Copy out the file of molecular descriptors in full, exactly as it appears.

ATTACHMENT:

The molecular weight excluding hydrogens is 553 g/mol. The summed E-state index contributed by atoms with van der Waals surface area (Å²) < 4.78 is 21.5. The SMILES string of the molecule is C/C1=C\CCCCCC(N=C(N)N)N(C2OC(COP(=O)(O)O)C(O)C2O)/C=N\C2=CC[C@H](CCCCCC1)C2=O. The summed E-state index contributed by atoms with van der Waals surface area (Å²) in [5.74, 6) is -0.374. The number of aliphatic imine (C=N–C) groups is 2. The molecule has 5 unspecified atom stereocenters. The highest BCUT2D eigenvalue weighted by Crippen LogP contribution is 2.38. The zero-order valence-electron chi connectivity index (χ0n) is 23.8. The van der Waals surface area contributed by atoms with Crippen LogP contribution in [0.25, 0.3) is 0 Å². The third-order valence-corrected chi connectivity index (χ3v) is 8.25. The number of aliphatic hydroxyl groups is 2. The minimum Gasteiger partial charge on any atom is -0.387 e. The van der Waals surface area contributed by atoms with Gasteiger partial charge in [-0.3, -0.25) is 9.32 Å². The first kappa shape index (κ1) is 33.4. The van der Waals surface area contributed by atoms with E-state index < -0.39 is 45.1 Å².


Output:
The molecular weight excluding hydrogens is 553 g/mol. The summed E-state index contributed by atoms with van der Waals surface area (Å²) < 4.78 is 21.5. The SMILES string of the molecule is C/C1=C\CCCCCC(N=C(N)N)N(C2OC(COP(=O)(O)O)C(O)C2O)/C=N\C2=CC[C@H](CCCCCC1)C2=O. The summed E-state index contributed by atoms with van der Waals surface area (Å²) in [5.74, 6) is -0.374. The number of aliphatic imine (C=N–C) groups is 2. The molecule has 5 unspecified atom stereocenters. The highest BCUT2D eigenvalue weighted by Crippen LogP contribution is 2.38. The zero-order valence-electron chi connectivity index (χ0n) is 23.8. The van der Waals surface area contributed by atoms with Crippen LogP contribution in [0.25, 0.3) is 0 Å². The third-order valence-corrected chi connectivity index (χ3v) is 8.25. The number of aliphatic hydroxyl groups is 2. The minimum Gasteiger partial charge on any atom is -0.387 e. The van der Waals surface area contributed by atoms with Gasteiger partial charge in [-0.3, -0.25) is 9.32 Å². The first kappa shape index (κ1) is 33.4. The van der Waals surface area contributed by atoms with E-state index < -0.39 is 45.1 Å².